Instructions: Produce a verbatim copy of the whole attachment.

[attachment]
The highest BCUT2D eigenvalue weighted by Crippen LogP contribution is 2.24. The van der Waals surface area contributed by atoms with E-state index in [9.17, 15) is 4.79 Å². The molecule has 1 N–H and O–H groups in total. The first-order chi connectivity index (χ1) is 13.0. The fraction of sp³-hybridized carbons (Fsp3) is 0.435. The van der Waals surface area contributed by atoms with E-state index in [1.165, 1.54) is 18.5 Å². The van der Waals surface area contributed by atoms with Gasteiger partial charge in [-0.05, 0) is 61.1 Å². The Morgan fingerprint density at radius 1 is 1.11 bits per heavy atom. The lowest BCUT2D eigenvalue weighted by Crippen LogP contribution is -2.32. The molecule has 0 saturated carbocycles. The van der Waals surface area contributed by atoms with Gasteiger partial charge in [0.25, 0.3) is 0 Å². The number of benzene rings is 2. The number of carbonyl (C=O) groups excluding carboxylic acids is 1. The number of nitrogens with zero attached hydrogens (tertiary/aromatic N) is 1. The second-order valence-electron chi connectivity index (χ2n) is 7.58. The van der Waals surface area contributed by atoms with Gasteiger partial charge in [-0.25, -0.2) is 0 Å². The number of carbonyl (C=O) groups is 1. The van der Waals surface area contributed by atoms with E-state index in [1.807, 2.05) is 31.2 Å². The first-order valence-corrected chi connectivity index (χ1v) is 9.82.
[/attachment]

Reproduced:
The highest BCUT2D eigenvalue weighted by Crippen LogP contribution is 2.24. The van der Waals surface area contributed by atoms with E-state index in [9.17, 15) is 4.79 Å². The molecule has 1 N–H and O–H groups in total. The first-order chi connectivity index (χ1) is 13.0. The fraction of sp³-hybridized carbons (Fsp3) is 0.435. The van der Waals surface area contributed by atoms with E-state index in [1.165, 1.54) is 18.5 Å². The van der Waals surface area contributed by atoms with Gasteiger partial charge in [-0.05, 0) is 61.1 Å². The Morgan fingerprint density at radius 1 is 1.11 bits per heavy atom. The lowest BCUT2D eigenvalue weighted by Crippen LogP contribution is -2.32. The molecule has 0 saturated carbocycles. The van der Waals surface area contributed by atoms with Gasteiger partial charge in [0.25, 0.3) is 0 Å². The number of benzene rings is 2. The number of carbonyl (C=O) groups excluding carboxylic acids is 1. The number of nitrogens with zero attached hydrogens (tertiary/aromatic N) is 1. The second-order valence-electron chi connectivity index (χ2n) is 7.58. The van der Waals surface area contributed by atoms with Gasteiger partial charge in [-0.25, -0.2) is 0 Å². The number of carbonyl (C=O) groups is 1. The van der Waals surface area contributed by atoms with E-state index in [1.807, 2.05) is 31.2 Å². The first-order valence-corrected chi connectivity index (χ1v) is 9.82.